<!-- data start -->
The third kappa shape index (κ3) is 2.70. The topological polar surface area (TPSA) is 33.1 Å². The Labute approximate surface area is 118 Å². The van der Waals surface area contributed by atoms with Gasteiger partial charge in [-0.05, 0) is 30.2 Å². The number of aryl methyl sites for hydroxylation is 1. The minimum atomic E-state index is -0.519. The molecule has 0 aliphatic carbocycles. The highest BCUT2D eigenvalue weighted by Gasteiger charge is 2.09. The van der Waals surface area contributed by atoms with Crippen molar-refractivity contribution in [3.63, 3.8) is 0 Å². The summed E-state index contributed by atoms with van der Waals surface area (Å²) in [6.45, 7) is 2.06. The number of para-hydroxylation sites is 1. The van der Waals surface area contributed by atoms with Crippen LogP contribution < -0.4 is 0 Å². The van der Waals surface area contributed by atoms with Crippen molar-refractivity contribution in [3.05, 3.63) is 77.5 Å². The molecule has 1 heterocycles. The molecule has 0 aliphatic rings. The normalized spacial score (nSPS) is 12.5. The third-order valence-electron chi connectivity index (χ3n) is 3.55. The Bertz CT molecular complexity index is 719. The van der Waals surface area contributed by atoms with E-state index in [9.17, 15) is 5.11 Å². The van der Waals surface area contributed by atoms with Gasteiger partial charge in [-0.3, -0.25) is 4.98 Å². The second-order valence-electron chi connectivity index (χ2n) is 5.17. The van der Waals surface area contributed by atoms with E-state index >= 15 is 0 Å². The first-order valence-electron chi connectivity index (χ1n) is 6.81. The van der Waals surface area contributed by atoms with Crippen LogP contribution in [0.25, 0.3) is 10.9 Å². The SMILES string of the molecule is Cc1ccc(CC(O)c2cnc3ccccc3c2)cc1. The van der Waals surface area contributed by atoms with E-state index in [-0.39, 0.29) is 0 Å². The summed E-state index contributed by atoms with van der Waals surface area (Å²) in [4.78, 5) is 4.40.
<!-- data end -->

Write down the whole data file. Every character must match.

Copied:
The third kappa shape index (κ3) is 2.70. The topological polar surface area (TPSA) is 33.1 Å². The Labute approximate surface area is 118 Å². The van der Waals surface area contributed by atoms with Gasteiger partial charge in [-0.05, 0) is 30.2 Å². The number of aryl methyl sites for hydroxylation is 1. The minimum atomic E-state index is -0.519. The molecule has 0 aliphatic carbocycles. The highest BCUT2D eigenvalue weighted by Gasteiger charge is 2.09. The van der Waals surface area contributed by atoms with Crippen molar-refractivity contribution in [3.63, 3.8) is 0 Å². The summed E-state index contributed by atoms with van der Waals surface area (Å²) in [6.45, 7) is 2.06. The number of para-hydroxylation sites is 1. The van der Waals surface area contributed by atoms with Crippen LogP contribution < -0.4 is 0 Å². The van der Waals surface area contributed by atoms with Crippen molar-refractivity contribution in [3.05, 3.63) is 77.5 Å². The molecule has 1 heterocycles. The molecule has 0 aliphatic rings. The normalized spacial score (nSPS) is 12.5. The third-order valence-electron chi connectivity index (χ3n) is 3.55. The Bertz CT molecular complexity index is 719. The van der Waals surface area contributed by atoms with E-state index in [9.17, 15) is 5.11 Å². The van der Waals surface area contributed by atoms with Gasteiger partial charge in [-0.3, -0.25) is 4.98 Å². The second-order valence-electron chi connectivity index (χ2n) is 5.17. The van der Waals surface area contributed by atoms with E-state index >= 15 is 0 Å². The first-order valence-electron chi connectivity index (χ1n) is 6.81. The van der Waals surface area contributed by atoms with Crippen LogP contribution in [0.25, 0.3) is 10.9 Å². The SMILES string of the molecule is Cc1ccc(CC(O)c2cnc3ccccc3c2)cc1. The van der Waals surface area contributed by atoms with E-state index in [-0.39, 0.29) is 0 Å². The summed E-state index contributed by atoms with van der Waals surface area (Å²) in [4.78, 5) is 4.40.